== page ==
Crow to the left, sparrowhawk on the right

Crow to the right, sparrowhawk to the left

The crow’s calls didn’t go unanswered – another bird, probably his/her mate, came barrelling in, and between them they chased the sparrowhawk off. I have seen more exciting encounters by listening for excited crows and then looking to see what they’re worried about than I can count – it’s often a bird of prey  but it can also be a heron, or, one one occasion, a poor tawny owl who appeared to be trying to get some sleep. What an excellent tactic for moving predators on, though, and what an example of team work, though I do sometimes feel sorry for the subject of all that cawing and buffeting. 

You can hear the crow alarm call below. Something to listen out for!

The Most Unpopular Tree in Britain?

Sycamore (Acer pseudoplanatus) leaves with Tar Spot (Rhytisma acerinum) fungus

Sycamore (Acer pseudoplanatus) leaves with Tar Spot (Rhytisma acerinum) fungus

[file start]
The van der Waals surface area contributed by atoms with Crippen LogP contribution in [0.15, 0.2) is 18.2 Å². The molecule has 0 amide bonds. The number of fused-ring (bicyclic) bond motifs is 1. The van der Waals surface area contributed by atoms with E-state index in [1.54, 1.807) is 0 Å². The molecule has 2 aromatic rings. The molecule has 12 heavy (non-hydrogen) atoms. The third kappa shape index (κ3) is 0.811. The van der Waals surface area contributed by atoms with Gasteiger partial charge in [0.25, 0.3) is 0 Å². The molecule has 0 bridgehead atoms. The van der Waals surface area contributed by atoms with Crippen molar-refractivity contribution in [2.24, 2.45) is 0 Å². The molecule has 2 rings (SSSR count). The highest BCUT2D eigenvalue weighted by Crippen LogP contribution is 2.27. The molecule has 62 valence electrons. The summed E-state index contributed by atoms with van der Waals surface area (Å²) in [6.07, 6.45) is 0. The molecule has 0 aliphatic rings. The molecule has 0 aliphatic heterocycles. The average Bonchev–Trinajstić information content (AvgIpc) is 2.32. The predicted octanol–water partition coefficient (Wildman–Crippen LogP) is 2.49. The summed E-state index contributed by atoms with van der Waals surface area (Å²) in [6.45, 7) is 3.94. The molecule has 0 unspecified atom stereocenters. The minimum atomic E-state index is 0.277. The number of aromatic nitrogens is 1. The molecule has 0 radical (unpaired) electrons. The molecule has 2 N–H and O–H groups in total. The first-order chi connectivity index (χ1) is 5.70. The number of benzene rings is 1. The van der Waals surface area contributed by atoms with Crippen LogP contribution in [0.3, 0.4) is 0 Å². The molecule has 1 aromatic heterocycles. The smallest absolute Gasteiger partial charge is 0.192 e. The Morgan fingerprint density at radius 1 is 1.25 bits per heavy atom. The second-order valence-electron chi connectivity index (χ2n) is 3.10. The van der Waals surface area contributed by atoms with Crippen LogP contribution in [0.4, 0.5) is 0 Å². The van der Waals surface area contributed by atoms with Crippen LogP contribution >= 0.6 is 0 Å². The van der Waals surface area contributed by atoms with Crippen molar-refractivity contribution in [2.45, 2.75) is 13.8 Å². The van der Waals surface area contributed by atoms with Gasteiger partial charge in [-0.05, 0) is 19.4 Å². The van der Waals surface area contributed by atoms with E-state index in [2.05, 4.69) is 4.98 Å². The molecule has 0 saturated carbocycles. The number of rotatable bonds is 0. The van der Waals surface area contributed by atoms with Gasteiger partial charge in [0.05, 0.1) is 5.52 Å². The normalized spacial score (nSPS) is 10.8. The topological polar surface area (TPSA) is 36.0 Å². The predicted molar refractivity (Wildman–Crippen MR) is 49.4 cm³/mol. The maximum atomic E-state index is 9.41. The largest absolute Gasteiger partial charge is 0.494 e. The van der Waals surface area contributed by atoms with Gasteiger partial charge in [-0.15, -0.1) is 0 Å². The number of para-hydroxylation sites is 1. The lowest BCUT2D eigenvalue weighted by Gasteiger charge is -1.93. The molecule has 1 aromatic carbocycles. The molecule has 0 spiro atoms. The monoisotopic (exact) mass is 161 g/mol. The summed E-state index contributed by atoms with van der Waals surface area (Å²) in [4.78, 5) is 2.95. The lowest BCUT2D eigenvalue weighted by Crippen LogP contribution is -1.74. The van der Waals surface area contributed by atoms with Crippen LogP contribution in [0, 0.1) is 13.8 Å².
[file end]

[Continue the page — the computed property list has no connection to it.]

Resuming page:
When I was walking through Cherry Tree Wood last week I noticed, in amongst the Hornbeam and the Oak, a solitary Sycamore tree. As is usual in these parts, the leaves were covered in the round black scars of Tar Spot fungus, which occurs mostly when the tree is young and shaded by older plants. The fungus makes the leaves look as if a Frost Giant has squeezed each one between an icy finger and thumb. It is almost as if the tree is being punished for its very existence, because the more I read about Sycamore, the more I realise how unpopular it is.

Sycamore 12Sycamore is a member of the Maple family, as its leaf shape shows. At the moment, it is classified as a neophyte, which means a plant that was introduced after 1500. However, there is a name for the Sycamore in Scottish Gaelic (‘Fiorr chrann’) which suggests that the tree was present much earlier than that. However long it has been here, it is a prolific self-seeder, and if you want an instant forest in your back garden, there is a good chance that Sycamore will oblige.

Sycamore 'Helicopters' (By Didier Descouens (Own work) [CC-BY-SA-4.0 (], via Wikimedia Commons)

Sycamore ‘Helicopters’
(By Didier Descouens (Own work) [CC-BY-SA-4.0 (], via Wikimedia Commons)

For me, autumn would not be complete without these little whirligigs spiralling down from the trees like some kind of James Bond flying device. But it’s safe to say that not everyone shares my enthusiasm. Take John Evelyn, seventeenth century writer, for example: